EIS required for Enlist and dicamba GE crops
The U.S. Department of Agriculture's (USDA) Animal and Plant Health Inspection Service (APHIS) announced Friday the agency plans to prepare two separate environmental impact statements (EIS) to better inform decision-making regarding the regulatory status of crops genetically engineered (GE) to be resistant to the herbicides known as 2,4 dichlorophenoxyacetic acid (2,4-D) and dicamba.
APHIS' Notices of Intent to prepare these EIS's will officially publish in the Federal Register in the near future, and each notice will be accompanied by a 60-day public comment period.
These are the first GE plants developed to be resistant to these specific herbicides, which have been approved by the EPA and have been safely and widely used across the country since the 1960's to control weeds on crop and non-crop sites. If approved, these GE plants would provide farmers the flexibility for new applications of these herbicides, while also offering farmers additional crop planting options.
For the 2,4-D resistant plants (one corn and two soybean varieties), APHIS has previously made available for public review and comment petitions by Dow to deregulate the products, along with draft environmental assessments and plant pest risk assessments for two out of the three products. APHIS received approximately 8,200 comments, including petitions signed by more than 400,000 people in response to these documents.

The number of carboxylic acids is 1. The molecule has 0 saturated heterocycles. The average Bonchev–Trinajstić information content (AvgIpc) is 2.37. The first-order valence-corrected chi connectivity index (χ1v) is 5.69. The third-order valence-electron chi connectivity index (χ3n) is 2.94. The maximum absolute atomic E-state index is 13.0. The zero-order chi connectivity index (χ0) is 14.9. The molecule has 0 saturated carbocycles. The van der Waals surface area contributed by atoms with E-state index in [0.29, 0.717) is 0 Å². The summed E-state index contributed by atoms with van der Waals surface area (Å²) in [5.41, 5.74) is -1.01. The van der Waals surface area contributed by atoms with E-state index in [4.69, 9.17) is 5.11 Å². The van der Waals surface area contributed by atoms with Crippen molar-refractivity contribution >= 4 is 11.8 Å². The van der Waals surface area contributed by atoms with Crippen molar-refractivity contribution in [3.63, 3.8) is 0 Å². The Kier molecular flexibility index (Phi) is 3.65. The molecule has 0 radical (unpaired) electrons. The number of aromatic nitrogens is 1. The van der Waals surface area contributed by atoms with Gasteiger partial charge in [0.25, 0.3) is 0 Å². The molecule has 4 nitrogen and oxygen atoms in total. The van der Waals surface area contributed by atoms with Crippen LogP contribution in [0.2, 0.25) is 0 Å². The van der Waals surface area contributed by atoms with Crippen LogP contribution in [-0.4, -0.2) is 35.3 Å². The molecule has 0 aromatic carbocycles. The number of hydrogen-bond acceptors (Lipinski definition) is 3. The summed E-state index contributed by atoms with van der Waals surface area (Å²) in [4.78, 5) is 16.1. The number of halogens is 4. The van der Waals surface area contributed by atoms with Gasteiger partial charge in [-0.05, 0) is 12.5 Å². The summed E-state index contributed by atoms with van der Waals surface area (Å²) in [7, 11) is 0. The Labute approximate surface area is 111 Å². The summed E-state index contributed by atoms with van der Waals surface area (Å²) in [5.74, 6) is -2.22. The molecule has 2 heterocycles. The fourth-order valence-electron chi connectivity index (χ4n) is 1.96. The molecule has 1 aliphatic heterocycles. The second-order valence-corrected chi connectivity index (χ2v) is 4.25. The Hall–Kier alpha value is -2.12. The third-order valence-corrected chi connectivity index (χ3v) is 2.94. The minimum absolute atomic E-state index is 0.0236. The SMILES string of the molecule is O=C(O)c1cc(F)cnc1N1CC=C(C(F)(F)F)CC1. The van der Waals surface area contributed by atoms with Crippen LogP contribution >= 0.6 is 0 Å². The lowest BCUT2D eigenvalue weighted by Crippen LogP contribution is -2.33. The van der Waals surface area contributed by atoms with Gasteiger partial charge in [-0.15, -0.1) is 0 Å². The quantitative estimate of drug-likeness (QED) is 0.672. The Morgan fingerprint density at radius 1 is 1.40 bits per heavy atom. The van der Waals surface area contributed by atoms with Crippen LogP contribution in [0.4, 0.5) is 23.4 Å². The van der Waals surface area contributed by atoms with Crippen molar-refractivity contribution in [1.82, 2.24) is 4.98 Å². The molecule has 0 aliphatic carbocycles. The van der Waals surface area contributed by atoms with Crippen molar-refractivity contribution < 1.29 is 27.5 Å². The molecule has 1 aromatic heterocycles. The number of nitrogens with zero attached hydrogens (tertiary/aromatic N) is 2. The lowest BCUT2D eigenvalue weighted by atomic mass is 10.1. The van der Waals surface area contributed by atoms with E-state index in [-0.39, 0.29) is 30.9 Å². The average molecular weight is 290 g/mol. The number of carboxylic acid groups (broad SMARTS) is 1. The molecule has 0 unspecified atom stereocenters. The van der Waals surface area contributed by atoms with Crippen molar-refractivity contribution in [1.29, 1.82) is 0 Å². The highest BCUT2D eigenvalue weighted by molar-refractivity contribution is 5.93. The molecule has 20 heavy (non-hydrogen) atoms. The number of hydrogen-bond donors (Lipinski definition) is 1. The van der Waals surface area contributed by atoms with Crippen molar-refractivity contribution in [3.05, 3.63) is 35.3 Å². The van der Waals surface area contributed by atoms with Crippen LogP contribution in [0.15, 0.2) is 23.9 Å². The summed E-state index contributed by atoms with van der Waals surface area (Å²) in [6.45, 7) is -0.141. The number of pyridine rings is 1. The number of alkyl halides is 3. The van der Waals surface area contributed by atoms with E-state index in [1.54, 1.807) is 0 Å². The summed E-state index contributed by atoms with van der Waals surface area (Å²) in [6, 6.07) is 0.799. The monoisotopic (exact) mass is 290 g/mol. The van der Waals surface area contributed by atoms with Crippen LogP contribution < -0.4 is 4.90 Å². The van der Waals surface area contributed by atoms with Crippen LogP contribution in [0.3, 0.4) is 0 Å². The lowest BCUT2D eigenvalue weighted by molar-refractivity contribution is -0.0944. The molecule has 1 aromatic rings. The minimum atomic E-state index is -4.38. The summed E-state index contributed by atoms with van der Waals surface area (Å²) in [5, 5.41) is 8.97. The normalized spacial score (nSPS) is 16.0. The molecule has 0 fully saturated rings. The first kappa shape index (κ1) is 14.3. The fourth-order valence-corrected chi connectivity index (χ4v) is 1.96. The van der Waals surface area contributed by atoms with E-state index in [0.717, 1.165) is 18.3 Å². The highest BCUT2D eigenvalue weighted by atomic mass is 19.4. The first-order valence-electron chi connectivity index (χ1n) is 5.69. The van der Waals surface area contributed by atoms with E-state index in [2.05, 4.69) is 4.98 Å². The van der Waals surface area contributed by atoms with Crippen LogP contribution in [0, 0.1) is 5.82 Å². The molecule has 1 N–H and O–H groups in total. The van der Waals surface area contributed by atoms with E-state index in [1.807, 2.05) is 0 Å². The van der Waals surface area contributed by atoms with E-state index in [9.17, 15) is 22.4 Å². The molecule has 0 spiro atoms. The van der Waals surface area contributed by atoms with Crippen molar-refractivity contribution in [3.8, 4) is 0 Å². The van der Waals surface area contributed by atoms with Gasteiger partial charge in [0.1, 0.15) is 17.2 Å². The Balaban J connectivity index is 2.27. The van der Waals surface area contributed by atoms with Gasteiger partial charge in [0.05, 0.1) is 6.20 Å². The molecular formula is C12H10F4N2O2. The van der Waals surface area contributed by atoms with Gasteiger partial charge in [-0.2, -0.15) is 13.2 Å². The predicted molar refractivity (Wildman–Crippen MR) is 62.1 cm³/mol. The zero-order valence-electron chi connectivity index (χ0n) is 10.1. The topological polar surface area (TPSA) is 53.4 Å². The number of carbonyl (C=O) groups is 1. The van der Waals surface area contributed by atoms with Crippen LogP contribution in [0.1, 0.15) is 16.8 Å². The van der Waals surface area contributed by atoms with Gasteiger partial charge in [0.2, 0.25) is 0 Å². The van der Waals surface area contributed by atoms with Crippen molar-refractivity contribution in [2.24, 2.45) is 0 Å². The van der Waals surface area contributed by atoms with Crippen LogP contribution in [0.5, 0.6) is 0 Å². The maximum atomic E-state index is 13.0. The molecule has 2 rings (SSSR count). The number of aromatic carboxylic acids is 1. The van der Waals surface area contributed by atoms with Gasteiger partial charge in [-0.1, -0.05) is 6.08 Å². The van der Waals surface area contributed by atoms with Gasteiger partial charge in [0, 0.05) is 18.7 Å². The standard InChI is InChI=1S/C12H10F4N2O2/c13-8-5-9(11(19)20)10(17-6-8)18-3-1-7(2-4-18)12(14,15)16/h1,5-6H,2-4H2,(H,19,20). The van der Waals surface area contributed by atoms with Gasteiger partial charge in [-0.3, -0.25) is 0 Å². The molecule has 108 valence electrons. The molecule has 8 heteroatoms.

Dow AgroSciences was quick to post a comment regarding the USDA announcement, which clarifies that the 2,4-D product and crop production system being referenced is the Enlist Weed Control System. “Consistent with USDA’s announcement today, we are confident in the value that the Enlist Weed Control System will provide to agriculture. We will continue to support our customers by working with USDA/APHIS to get the much-needed Enlist technologies approved for commercial use as soon as possible.”
The Dow statement went on to point out that even USDA notes the herbicides in question have been “safely and widely used across the country since the 1960s” and these new crop traits “would provide farmers the flexibility for new applications of these herbicides, while also offering farmers additional crop planting options.”
Four years ago, Dow AgroSciences began submissions of a data package to support the Enlist traits. Since that time there have been quickly spreading weed disasters of glyphosate-resistant and hard-to-control weeds affecting tens of thousands more farmland acres.